I must confess that I’ve never really got James Bond, even before I understood that the movies were passé, predictable and paleolithic. I can see the films had a certain 1960s appeal, a throwback to a time when men were men and women were spray-painted gold and left to suffocate.
Even in the 1970s, they were already long, shallow and devoid of storyline. They were a few iconic bars of a soundtrack; “Bond, James Bond”; “shaken, not stirred” and any number of other self-reverential clichés. As a child, I somehow could never muster the sense of anticipation a new Bond film was supposed to engender, even in an era when fine food, fast cars and fast women were not widely available — well, not to me anyway.
It was not as if my life was one long cavalcade of Bond-like sophistication. Fine dining was the Angus Steakhouse in Wembley Hill, where the wine waiters wore burgundy blazers and served a very palatable Tafelwein. A fast car was my mate’s Capri and, as for fast women, well, perhaps I should have worn more Denim aftershave.
So the sight of Daniel Craig posing with a bevy of Bond beauties to promote the latest movie would not ordinarily have set me aquiver with anticipation. But then I read the news that this was going to be a Bond film for the #MeToo era and now, frankly, I’m interested. The presence of Fleabag and Killing Eve writer Phoebe Waller-Bridge only adds to the sense of excitement.
Even so, you have to wonder what a Bond stripped of misogyny and casual violence brings to the party. “The name’s Bond, James Bond, and this is my assistant Susan, who will be accompanying me on all private conversations with the ladies so you can be sure I won’t try to force myself on you in the way that we both know you want. Barman, I’d like a decaf latte, frothed not foamed — oh, and hang on, I’ve got a loyalty card.”
I’m sure Waller-Bridge can do something with him if she’s allowed to do more than pep up the dialogue of the female characters. Killing Eve’s Villanelle was a masterpiece in homicidal humour. It must be possible to construct an all-action hero, attractive to women, who doesn’t talk and stalk like the office perv at the Christmas party. Still it’s a challenge.
The Fleabag writer may start off thinking that perhaps the bad guy can be a sleazy film big shot who forces himself on beautiful women and discards them afterwards, and then she’ll remember, oh no, hang on — that’s the good guy.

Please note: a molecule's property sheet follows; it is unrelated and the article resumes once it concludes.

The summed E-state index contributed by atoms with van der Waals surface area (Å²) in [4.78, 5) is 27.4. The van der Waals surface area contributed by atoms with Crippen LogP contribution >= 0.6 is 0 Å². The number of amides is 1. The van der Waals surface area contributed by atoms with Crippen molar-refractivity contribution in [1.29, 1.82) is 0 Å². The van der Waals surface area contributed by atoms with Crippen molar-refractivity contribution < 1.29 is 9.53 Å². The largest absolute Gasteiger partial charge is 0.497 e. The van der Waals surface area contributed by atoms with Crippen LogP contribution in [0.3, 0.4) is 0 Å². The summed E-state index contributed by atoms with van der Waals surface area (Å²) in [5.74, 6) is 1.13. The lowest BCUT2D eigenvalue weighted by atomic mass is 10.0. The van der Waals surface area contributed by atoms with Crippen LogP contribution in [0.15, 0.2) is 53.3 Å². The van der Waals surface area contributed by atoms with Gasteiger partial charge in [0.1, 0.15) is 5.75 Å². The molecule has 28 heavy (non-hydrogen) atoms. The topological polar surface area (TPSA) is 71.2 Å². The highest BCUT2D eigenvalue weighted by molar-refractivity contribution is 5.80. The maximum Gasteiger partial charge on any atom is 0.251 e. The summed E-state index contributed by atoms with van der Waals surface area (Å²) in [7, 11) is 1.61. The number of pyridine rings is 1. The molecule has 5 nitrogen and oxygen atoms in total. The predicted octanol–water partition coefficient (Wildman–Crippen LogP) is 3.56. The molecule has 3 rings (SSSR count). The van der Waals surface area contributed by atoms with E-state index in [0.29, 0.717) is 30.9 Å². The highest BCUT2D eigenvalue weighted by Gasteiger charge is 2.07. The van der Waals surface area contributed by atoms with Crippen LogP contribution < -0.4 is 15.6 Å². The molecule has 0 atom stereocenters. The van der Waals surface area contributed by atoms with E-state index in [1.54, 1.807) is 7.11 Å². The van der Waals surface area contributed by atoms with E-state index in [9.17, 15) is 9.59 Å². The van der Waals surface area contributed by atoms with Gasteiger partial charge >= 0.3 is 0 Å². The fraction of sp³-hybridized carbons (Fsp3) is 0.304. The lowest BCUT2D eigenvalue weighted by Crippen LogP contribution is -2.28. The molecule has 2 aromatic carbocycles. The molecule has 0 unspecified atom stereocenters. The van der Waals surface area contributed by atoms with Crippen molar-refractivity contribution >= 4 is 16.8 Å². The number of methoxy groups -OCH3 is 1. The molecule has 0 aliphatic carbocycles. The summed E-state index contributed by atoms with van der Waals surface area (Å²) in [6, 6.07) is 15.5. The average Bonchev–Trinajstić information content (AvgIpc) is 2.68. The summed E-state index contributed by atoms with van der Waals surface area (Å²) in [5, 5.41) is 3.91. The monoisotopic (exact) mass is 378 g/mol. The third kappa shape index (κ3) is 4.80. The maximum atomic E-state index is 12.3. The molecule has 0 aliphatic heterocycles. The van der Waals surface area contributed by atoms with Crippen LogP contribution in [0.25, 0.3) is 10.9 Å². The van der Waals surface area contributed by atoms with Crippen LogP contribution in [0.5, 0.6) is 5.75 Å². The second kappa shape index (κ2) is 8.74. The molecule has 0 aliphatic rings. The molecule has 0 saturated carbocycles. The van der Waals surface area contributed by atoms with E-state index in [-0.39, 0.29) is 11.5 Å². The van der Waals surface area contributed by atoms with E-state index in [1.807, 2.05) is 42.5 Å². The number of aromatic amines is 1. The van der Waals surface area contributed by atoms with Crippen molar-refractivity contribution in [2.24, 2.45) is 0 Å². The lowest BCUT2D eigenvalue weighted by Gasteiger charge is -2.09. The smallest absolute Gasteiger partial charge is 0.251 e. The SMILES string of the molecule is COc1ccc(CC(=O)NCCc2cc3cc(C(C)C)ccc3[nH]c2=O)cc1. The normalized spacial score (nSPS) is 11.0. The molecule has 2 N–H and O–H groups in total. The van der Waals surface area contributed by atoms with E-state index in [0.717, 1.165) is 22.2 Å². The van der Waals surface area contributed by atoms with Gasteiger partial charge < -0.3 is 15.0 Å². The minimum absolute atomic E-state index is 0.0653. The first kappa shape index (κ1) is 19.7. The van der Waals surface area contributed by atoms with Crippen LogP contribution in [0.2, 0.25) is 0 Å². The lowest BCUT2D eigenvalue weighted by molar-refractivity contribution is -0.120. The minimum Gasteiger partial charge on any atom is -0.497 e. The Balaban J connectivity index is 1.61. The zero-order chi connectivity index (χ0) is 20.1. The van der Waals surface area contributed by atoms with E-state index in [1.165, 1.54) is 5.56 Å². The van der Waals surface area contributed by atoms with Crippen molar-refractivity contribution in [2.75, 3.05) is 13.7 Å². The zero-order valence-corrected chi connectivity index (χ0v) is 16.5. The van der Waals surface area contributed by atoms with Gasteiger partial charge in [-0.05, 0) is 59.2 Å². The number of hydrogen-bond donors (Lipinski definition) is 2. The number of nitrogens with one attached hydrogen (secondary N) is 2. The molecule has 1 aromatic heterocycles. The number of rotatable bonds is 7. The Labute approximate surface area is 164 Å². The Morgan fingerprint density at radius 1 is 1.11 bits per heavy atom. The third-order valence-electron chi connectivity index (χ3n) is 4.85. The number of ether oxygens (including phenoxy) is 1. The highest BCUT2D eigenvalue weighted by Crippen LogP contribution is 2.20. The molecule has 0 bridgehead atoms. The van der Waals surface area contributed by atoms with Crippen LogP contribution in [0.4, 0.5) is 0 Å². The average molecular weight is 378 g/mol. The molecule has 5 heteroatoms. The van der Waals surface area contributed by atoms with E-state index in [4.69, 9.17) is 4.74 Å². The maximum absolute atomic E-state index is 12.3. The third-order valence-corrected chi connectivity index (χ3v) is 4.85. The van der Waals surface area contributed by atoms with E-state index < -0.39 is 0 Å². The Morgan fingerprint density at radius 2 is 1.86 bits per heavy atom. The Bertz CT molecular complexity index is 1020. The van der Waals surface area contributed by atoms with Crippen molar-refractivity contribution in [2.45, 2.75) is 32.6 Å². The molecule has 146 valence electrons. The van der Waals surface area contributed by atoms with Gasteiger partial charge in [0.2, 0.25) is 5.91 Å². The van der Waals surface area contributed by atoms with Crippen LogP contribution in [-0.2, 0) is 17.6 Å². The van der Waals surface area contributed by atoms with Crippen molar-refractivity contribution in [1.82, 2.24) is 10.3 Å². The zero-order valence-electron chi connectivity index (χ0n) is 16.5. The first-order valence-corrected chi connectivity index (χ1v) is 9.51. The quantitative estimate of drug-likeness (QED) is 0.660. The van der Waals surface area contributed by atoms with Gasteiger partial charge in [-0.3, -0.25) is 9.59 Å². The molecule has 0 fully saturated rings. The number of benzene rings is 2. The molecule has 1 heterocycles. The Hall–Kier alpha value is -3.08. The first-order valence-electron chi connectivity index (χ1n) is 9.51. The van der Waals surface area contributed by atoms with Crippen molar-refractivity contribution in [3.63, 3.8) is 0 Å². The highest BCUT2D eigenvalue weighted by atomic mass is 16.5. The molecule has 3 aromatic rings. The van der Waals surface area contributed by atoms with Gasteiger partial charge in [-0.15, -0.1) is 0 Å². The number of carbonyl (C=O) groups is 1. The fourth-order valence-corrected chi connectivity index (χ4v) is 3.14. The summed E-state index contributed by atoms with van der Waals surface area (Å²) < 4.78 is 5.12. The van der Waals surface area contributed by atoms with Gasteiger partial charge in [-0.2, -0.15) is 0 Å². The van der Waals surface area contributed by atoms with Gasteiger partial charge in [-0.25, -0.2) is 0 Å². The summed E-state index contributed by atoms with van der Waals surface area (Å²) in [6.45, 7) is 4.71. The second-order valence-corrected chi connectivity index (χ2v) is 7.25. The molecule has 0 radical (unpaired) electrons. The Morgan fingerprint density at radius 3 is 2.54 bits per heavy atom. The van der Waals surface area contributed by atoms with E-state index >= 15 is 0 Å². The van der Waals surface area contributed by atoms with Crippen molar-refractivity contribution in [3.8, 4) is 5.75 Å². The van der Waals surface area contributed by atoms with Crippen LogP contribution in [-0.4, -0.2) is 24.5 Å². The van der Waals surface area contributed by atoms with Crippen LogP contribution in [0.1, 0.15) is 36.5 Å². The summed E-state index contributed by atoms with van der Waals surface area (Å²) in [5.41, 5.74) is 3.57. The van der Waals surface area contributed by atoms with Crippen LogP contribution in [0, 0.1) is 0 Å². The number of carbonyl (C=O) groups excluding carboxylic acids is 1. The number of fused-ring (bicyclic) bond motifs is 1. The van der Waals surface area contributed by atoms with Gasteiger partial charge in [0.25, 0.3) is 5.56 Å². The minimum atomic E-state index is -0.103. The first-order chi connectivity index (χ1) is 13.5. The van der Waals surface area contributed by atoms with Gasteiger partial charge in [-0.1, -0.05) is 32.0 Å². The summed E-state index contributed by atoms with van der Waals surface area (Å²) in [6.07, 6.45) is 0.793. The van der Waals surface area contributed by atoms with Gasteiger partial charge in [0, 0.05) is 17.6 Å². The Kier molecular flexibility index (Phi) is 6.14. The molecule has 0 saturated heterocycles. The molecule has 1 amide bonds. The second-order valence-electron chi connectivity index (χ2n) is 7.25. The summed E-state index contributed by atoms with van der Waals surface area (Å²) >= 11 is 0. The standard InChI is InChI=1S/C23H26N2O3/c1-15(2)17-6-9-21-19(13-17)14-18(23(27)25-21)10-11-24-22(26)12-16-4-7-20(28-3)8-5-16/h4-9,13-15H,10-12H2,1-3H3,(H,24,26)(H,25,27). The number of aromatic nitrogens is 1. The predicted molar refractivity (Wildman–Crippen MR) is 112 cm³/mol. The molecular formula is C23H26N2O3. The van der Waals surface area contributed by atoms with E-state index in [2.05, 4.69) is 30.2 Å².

On the other hand, a #MeToo Bond, a tongue-tied gent more in the mould of, say, Hugh Grant in Four Weddings, might be closer to something men like me can work with. It’s a more attainable, more metrosexual form of masculinity. “Now listen here Blofeld, in the immortal words of David Cassidy . . . no wait a minute, that’s not right.”
But there is a bigger problem. The entire notion of James Bond is clichéd and archaic. It’s not just the obvious issues such as attitudes to women, which, when you think about it, are not much better than the idea of icing prostitutes in Grand Theft Auto. Its vision of manly perfection no longer rings true. The Ian Fleming sense of sophistication is utterly outmoded.
Bond’s success was based in part on bumper budgets that delivered old-world glamour and over-engineered action. In their day they were the biggest show in town and so Bond was the pinnacle of sophistication. Now we know that Macau casinos are the height of kitsch not cool, no more the zenith of chic than the Burj Dubai is a World Heritage site. As for Eton, have you looked at parliament recently?
Some of the more recent films tried harder — Skyfall was not bad if you can pass over the treatment of one particular female character. But Bond has gone from being a recognisable and, I guess, aspirational stereotype to being little more than a cartoon character in an era of Marvel comic-book movies with which it cannot compete. For all the gadgetry, Bond is seriously analogue.
But perhaps Fleabag’s Waller-Bridge, who notably wrapped up her show after just two series, can bring the Bond franchise the one thing it really needs: a conclusion.
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